This Woman’s Work
Two days after Joeli Brearley told her employer that she was pregnant with her first child, she was sacked. She was four months pregnant and unemployed with bills to pay.
In 2015, she set up Pregnant Then Screwed as a place to share stories of discrimination anonymously. “It mushroomed,” she said.
Determined to end the systematic, cultural and institutional discrimination faced by pregnant and working mums, today it provides a free legal advice line for any mother experiencing discrimination at work, manned by HR professionals and employment lawyers. It also runs a peer-to-peer support programme around tribunals, and tirelessly campaigns to change legislation to remove ‘the motherhood penalty’.
Prior to Covid-19, they supported 900 women a year on the free legal advice line, 50 on the tribunal programme, engaging hundreds at its annual events, with a huge social media following of 80,000. It consulted on major contracts with the Equality and Human Rights Commission and others.
A 2016 report showed 54,000 women a year are pushed out of work due to pregnancy and taking maternity, with 77% of working mums facing some form of discrimination in the workplace.
Joeli said: “The problem before Covid-19 was getting incrementally worse, and since Covid-19, it’s exploded.”
Redundancy and child-care duties as schools and nurseries closed have weighed heavier on mothers.
“Mothers were doing far more of the childcare and domestic unpaid labour. Research found for every one hour of uninterrupted work, men were doing three hours of uninterrupted work.”
The additional pressures resulted in more mums taking sick leave or holiday.
“40% of employers are looking at redundancies,” Joeli said. “And the two criteria are performance and attendance, which of course women through no fault of their own were not as good at.”
“Data from the Office of National Statistics showed that redundancies for men increased by 23% in the three months up to July – for women that figure was a whopping 79%. Our own research found 15% of mothers were expecting to be made, or already had been made, redundant. Half of them said the reason was because of childcare issues.”
Their advice line saw a 450% increase in calls since Covid-19 and has maintained at that level with a vast increase in women needing support.
Key Fund gave them a £15k grant from the Social Enterprise Support Fund, made possible thanks to The National Lottery Community Fund, the largest funder of community activity in the UK.
Just two women run Pregnant and Screwed, but they’ve grown the volunteers manning the advice services to 45 to cope.
“This is only the beginning; it’s going to get worse. With schools sending children home with a Covid case in their bubble, mothers are having to step back from work and are not being paid to care for their children. They’re drifting into poverty, particularly single mums as they don’t have that buffer to cope with it.”
Alongside the advice lines, the team are prioritising health and safety in the workplace for pregnant women.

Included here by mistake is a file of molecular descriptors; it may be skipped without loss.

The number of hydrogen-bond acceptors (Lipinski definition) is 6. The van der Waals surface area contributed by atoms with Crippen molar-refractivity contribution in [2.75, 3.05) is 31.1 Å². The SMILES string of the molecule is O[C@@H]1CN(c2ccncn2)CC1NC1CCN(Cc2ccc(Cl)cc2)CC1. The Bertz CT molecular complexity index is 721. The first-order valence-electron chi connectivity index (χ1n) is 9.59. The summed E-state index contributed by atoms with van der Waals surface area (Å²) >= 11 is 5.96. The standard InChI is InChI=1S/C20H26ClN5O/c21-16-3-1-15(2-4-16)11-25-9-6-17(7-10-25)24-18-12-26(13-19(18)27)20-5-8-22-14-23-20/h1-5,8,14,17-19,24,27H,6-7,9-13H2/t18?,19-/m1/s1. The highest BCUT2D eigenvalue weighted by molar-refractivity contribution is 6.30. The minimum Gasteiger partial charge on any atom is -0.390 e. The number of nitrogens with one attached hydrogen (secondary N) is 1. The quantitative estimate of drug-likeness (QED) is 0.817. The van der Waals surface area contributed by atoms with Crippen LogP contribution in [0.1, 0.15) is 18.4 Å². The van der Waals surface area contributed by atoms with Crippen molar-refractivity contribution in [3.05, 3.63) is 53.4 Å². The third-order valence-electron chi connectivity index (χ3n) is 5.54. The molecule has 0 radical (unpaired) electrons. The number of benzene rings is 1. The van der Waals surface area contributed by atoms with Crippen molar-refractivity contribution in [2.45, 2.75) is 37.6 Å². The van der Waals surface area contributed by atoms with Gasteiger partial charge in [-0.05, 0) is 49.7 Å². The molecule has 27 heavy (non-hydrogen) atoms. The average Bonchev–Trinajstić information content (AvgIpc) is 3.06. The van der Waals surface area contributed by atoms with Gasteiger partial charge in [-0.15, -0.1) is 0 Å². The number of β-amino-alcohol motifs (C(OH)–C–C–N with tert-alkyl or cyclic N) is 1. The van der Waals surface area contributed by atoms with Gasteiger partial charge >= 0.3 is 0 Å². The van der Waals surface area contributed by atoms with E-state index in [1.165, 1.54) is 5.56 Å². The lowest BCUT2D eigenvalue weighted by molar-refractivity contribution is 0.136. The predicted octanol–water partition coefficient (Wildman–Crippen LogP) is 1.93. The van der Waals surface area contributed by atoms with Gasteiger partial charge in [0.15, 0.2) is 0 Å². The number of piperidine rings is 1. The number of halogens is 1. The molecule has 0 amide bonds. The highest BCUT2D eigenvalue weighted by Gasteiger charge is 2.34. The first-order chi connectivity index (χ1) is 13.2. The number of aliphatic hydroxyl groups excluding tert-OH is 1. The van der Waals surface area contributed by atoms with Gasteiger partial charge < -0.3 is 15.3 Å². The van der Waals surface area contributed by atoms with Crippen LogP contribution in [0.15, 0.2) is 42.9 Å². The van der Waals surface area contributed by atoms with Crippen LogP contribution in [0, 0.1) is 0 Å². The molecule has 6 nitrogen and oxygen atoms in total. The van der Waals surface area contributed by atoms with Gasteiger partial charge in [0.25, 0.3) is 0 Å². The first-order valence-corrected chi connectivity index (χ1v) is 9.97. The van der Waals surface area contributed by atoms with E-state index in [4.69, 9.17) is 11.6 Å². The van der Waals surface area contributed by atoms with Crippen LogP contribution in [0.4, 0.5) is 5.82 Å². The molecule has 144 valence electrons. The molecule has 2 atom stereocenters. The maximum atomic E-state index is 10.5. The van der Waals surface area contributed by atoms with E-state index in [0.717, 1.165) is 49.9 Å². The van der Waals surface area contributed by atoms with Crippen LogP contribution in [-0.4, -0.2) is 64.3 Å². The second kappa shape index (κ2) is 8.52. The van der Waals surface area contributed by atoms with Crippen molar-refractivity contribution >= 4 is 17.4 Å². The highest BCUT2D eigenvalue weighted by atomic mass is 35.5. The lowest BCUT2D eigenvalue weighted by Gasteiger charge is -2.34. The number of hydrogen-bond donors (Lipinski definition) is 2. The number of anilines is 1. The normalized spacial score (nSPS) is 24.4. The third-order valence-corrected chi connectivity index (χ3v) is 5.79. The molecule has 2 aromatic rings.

“There’s no official guidance for pregnant women in the pandemic, so you have pregnant women working in the NHS, as carers, and having direct contact with Covid-19 patients without knowing their legal rights. Women are also being told to take early maternity leave or holiday pay if they express fears; they’re being forced to making this choice between their earning potential, keeping a roof over their heads and the safety of themselves and their baby.”
They produced a template letter for women to download for their employers that set out the law, so a pregnant woman knew her legal rights around health and safety. It has been downloaded 1100 times. “We had so many women who said that it saved their bacon.”
The team has also been successful after campaigning over informal childcare.
“Government bought in Tier 2 and 3 measures that meant people couldn’t use informal childcare from family or friends. We lobbied on that and were successful for it to be included to allow informal childcare no matter what Tier you live in so the parent can go to work.”
They are also campaigning on self-employed income support in the pandemic for women whose normal salary was depleted due to being on maternity during lockdown. Joeli is also focussing on the child care sector, which she fears is on the brink of collapse confounded by years of underfunding.
“The UK has the second most expensive child care service in the world, so even if you can get the childcare, being able to afford it is another issue.”
The emergency grant money will help the team take more if its services online. Physical workshops will be replaced with virtual ones, helping women get back on their feet after redundancy with virtual workshops on confidence, writing a CV, interview techniques, well-being, and legal rights. They expect to support around 1,500 women.
“We’re fire-fighting at the minute,” Joeli said. “The grant is enormous. We’re a tiny organisation so it’s a lot of money to us and will make a huge difference. It means we’ll be able to do these workshops that will give women the tools and the confidence they need to find new work, to be able to put food on the table in their families. When you get made redundant it’s just horrific and you can easily sink not just financially but mentally, so we know the work that we do makes a massive difference.”
For more information on Pregnant then Screwed visit their website